There is no doubt that baseball's best moment was April 15, 1947, the day Jackie Robinson arrived in the big leagues. Baseball integrated ahead of American schools, ahead of the American military, and this came at a time when baseball was, relative to the rest of North American sports, much more dominant than it is now.
Commissioner Bud Selig, speaking at the Beacon Awards Luncheon Saturday, called Robinson breaking the racial barrier "the proudest and most important moment in baseball's great history ... our defining moment."
The keynote speaker for this event was Andrew Young, former US ambassador to the United Nations, former Atlanta mayor, former Georgia congressman and a major figure in the long struggle for civil rights. On the topic of Jackie Robinson coming to the Major Leagues, Young said:
"It changed America. And that change has been everlasting."
That is a sweeping comment, but it is made by a man in an excellent position to make exactly that sort of declaration.
But here is something else that Young said: "I'm very glad that we see baseball players all over the world, but I don't want to see them all over the world and not in our inner cities."
And that's the continuing problem. The legacy of Jackie Robinson is proud, glorious, magnificent. But it isn't completely self-sustaining. It requires work -- diligent, time-consuming, committed labor.
The Civil Rights Game, the culmination of the weekend, was played at Great American Ballpark Saturday night between the Cincinnati Reds and the St. Louis Cardinals. It was a contest worthy of the occasion, between first and second-place teams, attended by a sellout crowd of 41,326. The Reds won, 4-3, in suitably dramatic fashion, throwing out the potential tying run at the plate to end the game.
But for the sake of honesty and/or irony it must be reported that the Cardinals at this moment have no African-American players on their roster.
This is not a knock of any sort on the Cardinals. They are not alone in this situation. And on their side of the diversity argument is first baseman Albert Pujols, originally from the Dominican Republic, the best player in the National League. He exemplifies the game's growing, global diversity.
But this year again, fewer than 10 percent of Major Leaguers are African-American. This is roughly one-third the percentage of African-American players during the peak years in the mid-1970s.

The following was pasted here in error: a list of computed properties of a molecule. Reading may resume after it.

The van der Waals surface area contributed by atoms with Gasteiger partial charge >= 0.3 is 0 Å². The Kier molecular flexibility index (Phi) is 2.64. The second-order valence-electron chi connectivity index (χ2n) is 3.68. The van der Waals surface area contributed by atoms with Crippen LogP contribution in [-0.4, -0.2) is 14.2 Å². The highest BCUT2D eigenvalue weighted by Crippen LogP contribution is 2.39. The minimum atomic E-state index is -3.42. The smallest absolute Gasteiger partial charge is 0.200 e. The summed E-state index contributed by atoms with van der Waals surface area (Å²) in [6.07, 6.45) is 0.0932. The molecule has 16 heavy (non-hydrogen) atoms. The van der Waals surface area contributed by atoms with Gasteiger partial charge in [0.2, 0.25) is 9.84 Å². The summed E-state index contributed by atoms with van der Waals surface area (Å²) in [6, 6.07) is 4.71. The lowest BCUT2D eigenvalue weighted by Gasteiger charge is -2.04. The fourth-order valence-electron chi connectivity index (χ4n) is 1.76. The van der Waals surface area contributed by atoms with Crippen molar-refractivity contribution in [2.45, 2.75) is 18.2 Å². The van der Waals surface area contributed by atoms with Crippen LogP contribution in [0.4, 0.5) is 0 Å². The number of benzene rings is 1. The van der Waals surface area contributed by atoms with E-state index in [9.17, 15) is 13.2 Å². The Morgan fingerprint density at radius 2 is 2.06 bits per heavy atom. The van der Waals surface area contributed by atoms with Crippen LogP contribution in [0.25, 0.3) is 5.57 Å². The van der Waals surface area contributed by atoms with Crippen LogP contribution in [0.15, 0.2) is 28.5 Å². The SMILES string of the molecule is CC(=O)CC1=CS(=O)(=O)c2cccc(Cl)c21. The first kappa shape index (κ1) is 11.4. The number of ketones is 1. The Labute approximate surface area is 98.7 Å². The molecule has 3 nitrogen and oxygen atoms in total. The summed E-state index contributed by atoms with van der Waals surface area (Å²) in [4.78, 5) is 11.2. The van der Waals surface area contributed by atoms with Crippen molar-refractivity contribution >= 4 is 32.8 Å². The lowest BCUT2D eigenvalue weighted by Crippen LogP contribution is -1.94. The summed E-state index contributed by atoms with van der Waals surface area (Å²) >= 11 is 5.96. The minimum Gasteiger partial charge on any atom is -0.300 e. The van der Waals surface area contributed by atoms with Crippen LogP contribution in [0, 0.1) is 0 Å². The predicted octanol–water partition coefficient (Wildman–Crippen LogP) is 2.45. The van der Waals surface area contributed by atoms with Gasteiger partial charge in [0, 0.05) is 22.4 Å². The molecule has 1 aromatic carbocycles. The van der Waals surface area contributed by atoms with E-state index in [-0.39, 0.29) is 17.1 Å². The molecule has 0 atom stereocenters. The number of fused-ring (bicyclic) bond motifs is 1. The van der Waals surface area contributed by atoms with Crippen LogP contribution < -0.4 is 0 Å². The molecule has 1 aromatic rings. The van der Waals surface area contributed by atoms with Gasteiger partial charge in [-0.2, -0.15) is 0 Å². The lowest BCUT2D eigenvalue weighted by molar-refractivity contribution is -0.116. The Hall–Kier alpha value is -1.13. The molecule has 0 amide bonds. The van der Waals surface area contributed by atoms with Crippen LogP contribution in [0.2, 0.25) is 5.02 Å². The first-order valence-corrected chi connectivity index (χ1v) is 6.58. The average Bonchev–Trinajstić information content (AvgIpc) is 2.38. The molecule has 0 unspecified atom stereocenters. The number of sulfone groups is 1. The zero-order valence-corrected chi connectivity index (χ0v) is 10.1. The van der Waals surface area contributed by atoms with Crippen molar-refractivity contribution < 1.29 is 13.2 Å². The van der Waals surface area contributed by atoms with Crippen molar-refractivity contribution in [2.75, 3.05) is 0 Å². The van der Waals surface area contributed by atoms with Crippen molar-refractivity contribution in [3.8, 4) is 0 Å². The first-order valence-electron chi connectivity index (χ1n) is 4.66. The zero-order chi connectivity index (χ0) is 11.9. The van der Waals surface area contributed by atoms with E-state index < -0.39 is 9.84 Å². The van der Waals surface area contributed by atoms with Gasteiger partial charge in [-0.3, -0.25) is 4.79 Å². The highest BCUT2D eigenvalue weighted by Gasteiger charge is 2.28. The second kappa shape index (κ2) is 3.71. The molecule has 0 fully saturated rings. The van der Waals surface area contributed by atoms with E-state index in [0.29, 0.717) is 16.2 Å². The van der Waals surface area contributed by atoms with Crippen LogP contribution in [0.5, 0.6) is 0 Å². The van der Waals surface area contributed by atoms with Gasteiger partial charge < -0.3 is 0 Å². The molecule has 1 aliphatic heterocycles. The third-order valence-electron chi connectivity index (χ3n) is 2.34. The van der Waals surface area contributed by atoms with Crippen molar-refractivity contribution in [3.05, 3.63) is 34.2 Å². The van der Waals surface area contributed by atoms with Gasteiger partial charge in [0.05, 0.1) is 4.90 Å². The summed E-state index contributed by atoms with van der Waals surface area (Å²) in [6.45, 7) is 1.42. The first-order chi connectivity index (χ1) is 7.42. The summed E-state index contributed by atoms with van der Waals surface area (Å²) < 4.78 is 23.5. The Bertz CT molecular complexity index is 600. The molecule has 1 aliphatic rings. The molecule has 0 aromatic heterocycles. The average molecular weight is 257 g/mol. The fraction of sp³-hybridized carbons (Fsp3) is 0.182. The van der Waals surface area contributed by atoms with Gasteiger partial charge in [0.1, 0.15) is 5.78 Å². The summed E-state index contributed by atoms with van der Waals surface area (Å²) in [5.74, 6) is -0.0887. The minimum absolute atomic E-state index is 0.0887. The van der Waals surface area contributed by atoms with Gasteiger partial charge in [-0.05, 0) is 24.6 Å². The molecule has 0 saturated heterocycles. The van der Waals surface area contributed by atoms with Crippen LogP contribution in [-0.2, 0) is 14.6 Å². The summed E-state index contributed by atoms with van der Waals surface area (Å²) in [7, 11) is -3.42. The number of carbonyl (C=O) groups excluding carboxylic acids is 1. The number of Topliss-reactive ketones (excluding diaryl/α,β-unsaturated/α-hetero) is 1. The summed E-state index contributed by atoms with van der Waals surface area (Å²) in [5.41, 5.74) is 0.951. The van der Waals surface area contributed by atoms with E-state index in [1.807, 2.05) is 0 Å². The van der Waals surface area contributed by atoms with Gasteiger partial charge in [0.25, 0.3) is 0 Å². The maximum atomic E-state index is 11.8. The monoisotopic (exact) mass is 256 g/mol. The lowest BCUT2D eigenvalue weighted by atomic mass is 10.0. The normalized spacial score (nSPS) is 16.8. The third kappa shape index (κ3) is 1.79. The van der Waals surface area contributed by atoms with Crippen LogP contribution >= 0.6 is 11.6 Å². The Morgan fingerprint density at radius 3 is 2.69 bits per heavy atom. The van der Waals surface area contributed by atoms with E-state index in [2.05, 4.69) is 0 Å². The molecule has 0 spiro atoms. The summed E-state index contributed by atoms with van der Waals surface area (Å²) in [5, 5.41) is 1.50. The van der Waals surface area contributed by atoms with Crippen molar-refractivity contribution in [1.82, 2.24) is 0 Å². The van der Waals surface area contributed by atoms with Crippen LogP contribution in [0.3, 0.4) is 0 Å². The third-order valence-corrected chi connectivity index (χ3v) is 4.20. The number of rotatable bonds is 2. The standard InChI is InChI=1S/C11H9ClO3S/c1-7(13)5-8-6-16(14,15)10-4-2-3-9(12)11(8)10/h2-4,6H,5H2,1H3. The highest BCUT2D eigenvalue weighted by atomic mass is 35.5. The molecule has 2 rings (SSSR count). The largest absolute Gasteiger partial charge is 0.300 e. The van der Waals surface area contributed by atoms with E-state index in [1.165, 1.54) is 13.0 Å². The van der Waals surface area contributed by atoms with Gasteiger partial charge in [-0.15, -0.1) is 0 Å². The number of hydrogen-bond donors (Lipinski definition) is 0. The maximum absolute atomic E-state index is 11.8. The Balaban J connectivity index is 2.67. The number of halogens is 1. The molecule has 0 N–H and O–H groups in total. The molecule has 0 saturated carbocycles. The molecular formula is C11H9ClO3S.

Hall of Fame second baseman Joe Morgan, during a roundtable discussion on Friday, said that baseball ought to put the same amount of resources into youth baseball academies in American cities as it does building and maintaining academies overseas. The American urban academies, Morgan said, would bring the game to a cross-section of young people, not only African-Americans.
"I'm still on that bandwagon," Morgan said of the academies issue. "We need to spend as much here as we do in other places. I thought this was an American game."
Much was made Saturday of the success of baseball's academies in Compton and now Houston. That is fine, but it can only be viewed as a start.
Returning the game to the inner cities is a task that will fall to Major League Baseball. There is no point in looking to municipalities that are out of money, or states that are out of money, or a federal government that is in massive debt, to help out with one sport's demographics.
"I'm putting my hopes in you, in organized baseball," Young said.
That is the only realistic place to put these hopes. There are plans for more urban academies. Those other urban academies can't be created soon enough.
"There is still vast work to be done," the Commissioner said. That recognition is one of the most encouraging things anybody could have heard this weekend.
Baseball has been patting itself on the back for 63 years over Jackie Robinson, and all right, congratulations are still in order for this watershed event in American society. But baseball cannot rest in this area, or the giant step it took will become a museum piece rather than a living part of the game.
The game's greatness is a reflection of the breadth of American society. That greatness can no longer persist if the game is played at the Major League level the way it was before 1947, by only a part of America.
Mike Bauman is a national columnist for MLB.com. This story was not subject to the approval of Major League Baseball or its clubs.